Marvel has been telling us for months that Superior Spider-Man Annual #1 “counts.” As someone who probably has an unhealthy amount of skepticism regarding the “legitimacy” of the Spider-Man annual issues, you could only imagine what my expectations were for Marvel’s first Superior Annual. Now that I’ve read this issue, written by Christos Gage with pencils from Javier Rodriquez, I’m not so sure if the comic is as consequential as Marvel anticipated it would be, but I do think it is an overall worthwhile read, that primarily serves to further illuminate a lot of stuff about the Superior Spider-Man that most of us should already know.
Perhaps my biggest complaint about this issue – in terms of its creative quality and regarding how much it actually “counts” – is the fact that the comic reads like it should have been published months ago. Gage’s script references a lot of events that feel like they occurred in this universe many lifetimes ago – like Spider Ock’s questionable decimation of Jester and Screwball and the pre-Amazing Spider-Man #700 storyline where Peter outs himself as being the tech “inventor” for Spider-Man. In the months of real-time that have passed since these storylines were first published, we’ve watched Spider Ock’s story unfold like a three-act play. In Superior issue’s #1-9, we watched Otto’s moral code twist the meaning of “with great power, must also come great responsibility.” In Superior #10-19, we witnessed Spider Ock at his apex – having conquered most of the city’s criminals while effectively rendering long-time adversary J. Jonah Jameson irrelevant with some well-played blackmail. The most recent two issues signal to me the start of the Superior-era’s third act – the downfall of Spider Ock.
Based on some of the themes and narrative developments on display in the Superior Annual, I would probably group this issue as feeling more in-place in the first act of the larger Superior arc. This issue demonstrates a level of cruelty and brutality from Spider Ock that is meant to be shocking and off-putting, but those punches don’t seem to land as solidly when we’ve already witnessed the character destroy the Vulture, kill Massacre and rip apart the juvenile Jester and Screwball. Yes, Spider Ock’s Nazi-style torture of Blackout – complete with teeth and nail removal – ups the ante a bit in this issue. But is also doesn’t tell us anything new about the character. Spider Ock’s demented sense of self-righteousness and justification for his unequivocally evil actions is old hat now. I found nothing remotely perverse about his torture of Blackout. Spider Ock saw a potential long-term threat to his alter ego in Peter and the entire Parker family, including Aunt May, a woman he cares deeply about. Of course Otto is going to go to the extreme to eliminate this threat because that’s what he’s already done countless times before this issue was published.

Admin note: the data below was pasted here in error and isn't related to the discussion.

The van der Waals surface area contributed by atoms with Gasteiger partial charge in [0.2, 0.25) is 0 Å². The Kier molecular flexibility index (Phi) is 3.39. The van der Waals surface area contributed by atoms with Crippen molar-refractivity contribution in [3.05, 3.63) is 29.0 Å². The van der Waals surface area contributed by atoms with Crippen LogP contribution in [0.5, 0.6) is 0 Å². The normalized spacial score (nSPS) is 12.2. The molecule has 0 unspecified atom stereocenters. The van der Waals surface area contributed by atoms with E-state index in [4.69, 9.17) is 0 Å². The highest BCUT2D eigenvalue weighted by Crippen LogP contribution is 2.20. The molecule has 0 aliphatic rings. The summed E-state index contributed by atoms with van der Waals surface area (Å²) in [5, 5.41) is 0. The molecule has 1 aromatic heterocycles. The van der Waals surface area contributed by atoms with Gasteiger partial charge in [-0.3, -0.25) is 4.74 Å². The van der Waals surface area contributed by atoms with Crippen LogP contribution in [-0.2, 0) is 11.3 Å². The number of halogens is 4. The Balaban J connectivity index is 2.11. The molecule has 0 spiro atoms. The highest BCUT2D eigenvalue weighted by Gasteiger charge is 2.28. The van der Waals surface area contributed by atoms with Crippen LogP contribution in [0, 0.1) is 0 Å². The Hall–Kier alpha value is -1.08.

That’s not to diminish what I found to be a very good story from Gage and some worthwhile Silver Age-esque art from Rodriguez. The biggest moment of consequence from this story is probably the comic’s final panel, which shows the Green Goblin (this feels like the 30th time Goblin has closed a Superior story and there haven’t even been 30 issues) reflecting on how his long-time foe has developed a harder edge and talking about the “tradition” of taking the fight directly to him. In all our speculation about who the Goblin might be, talk of “tradition” certainly implies that this is Green Goblin version 1.0, aka Norman Osborn. But given Dan Slott’s insistence that we don’t assume the villain is Norman, your guess is still as good as mine when it comes to this mystery.
I did enjoy a lot of the humor in this issue, as this comic – as twisted as it is – might be the funniest issue penned by Gage yet. The opening panel of Aunt May stuffing “Peter” with wheatcake and Jameson’s father telling him not to eat so many because he’s going to get too fat is as good of a riff on the classic opening panels of Amazing Fantasy #15 that I’ve ever seen. What a wonderful callback from Gage and Rodriguez.
Then, immediately before the Goblin scene at the end, some random pickpocket bumps into Peter on the street (one of my readers pointed out that it might have been one of the track suit guys from Hawkeye though he never says “bro”) and becomes incessantly apologetic when he realizes who he’s crossed paths with. It’s a simple, but effective joke from Gage that functions as a well-designed punchline/coda to Spider Ock’s heinous confrontation with Blackout.
But do all of these elements equal an annual issue that “counts?” While Marvel’s marketing of this comic may come across as carnie-level snake oil peddling, I will say that this issue of Superior Spider-Man “counts” as much as any other one-and-done story that’s enjoyable to read and doesn’t take great liberties with established characterization and continuity. But not to sound overly cynical, shouldn’t Marvel aspire to create stories that “count” for every comic book they publish?
All images from Superior Spider-Man Annual #1: Christos Gage, Javier Rodriguez & Alvaro Lopez